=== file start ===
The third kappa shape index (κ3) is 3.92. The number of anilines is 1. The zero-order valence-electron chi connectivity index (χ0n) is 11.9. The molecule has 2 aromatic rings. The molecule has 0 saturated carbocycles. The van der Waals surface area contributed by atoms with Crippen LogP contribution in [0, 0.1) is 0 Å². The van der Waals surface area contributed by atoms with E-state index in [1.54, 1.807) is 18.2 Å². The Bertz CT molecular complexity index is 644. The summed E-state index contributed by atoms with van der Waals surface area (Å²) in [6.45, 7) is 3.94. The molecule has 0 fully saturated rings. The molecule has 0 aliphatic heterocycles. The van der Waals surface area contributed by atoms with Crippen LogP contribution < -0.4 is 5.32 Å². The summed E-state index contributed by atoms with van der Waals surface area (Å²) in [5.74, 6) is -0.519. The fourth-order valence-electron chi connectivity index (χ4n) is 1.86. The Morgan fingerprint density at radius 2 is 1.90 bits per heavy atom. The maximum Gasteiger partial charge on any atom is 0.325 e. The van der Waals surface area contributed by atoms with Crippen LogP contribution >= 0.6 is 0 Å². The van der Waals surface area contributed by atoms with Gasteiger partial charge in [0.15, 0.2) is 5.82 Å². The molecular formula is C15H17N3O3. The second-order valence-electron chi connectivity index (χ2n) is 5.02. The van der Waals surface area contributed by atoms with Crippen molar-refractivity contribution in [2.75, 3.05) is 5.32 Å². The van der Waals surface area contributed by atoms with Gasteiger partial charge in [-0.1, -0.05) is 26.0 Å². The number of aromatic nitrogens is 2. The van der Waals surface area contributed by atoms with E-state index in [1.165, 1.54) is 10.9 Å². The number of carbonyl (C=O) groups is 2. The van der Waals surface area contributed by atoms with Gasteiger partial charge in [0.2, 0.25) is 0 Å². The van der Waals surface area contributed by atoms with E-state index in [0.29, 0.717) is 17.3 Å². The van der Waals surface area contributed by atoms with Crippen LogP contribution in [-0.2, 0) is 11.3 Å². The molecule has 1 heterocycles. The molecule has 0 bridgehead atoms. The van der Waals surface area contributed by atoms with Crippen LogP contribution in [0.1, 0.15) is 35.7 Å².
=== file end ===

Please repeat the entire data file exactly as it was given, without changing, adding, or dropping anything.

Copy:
The third kappa shape index (κ3) is 3.92. The number of anilines is 1. The zero-order valence-electron chi connectivity index (χ0n) is 11.9. The molecule has 2 aromatic rings. The molecule has 0 saturated carbocycles. The van der Waals surface area contributed by atoms with Crippen LogP contribution in [0, 0.1) is 0 Å². The van der Waals surface area contributed by atoms with E-state index in [1.54, 1.807) is 18.2 Å². The Bertz CT molecular complexity index is 644. The summed E-state index contributed by atoms with van der Waals surface area (Å²) in [6.45, 7) is 3.94. The molecule has 0 fully saturated rings. The molecule has 0 aliphatic heterocycles. The van der Waals surface area contributed by atoms with Crippen LogP contribution < -0.4 is 5.32 Å². The summed E-state index contributed by atoms with van der Waals surface area (Å²) in [5.74, 6) is -0.519. The fourth-order valence-electron chi connectivity index (χ4n) is 1.86. The Morgan fingerprint density at radius 2 is 1.90 bits per heavy atom. The maximum Gasteiger partial charge on any atom is 0.325 e. The van der Waals surface area contributed by atoms with Crippen LogP contribution >= 0.6 is 0 Å². The van der Waals surface area contributed by atoms with Gasteiger partial charge in [0.15, 0.2) is 5.82 Å². The molecular formula is C15H17N3O3. The second-order valence-electron chi connectivity index (χ2n) is 5.02. The van der Waals surface area contributed by atoms with Crippen molar-refractivity contribution in [2.75, 3.05) is 5.32 Å². The van der Waals surface area contributed by atoms with Gasteiger partial charge in [-0.1, -0.05) is 26.0 Å². The number of aromatic nitrogens is 2. The van der Waals surface area contributed by atoms with E-state index in [1.165, 1.54) is 10.9 Å². The number of carbonyl (C=O) groups is 2. The van der Waals surface area contributed by atoms with Gasteiger partial charge in [0.2, 0.25) is 0 Å². The van der Waals surface area contributed by atoms with E-state index in [0.29, 0.717) is 17.3 Å². The van der Waals surface area contributed by atoms with Crippen LogP contribution in [-0.2, 0) is 11.3 Å². The molecule has 1 heterocycles. The molecule has 0 bridgehead atoms. The van der Waals surface area contributed by atoms with Crippen LogP contribution in [0.1, 0.15) is 35.7 Å².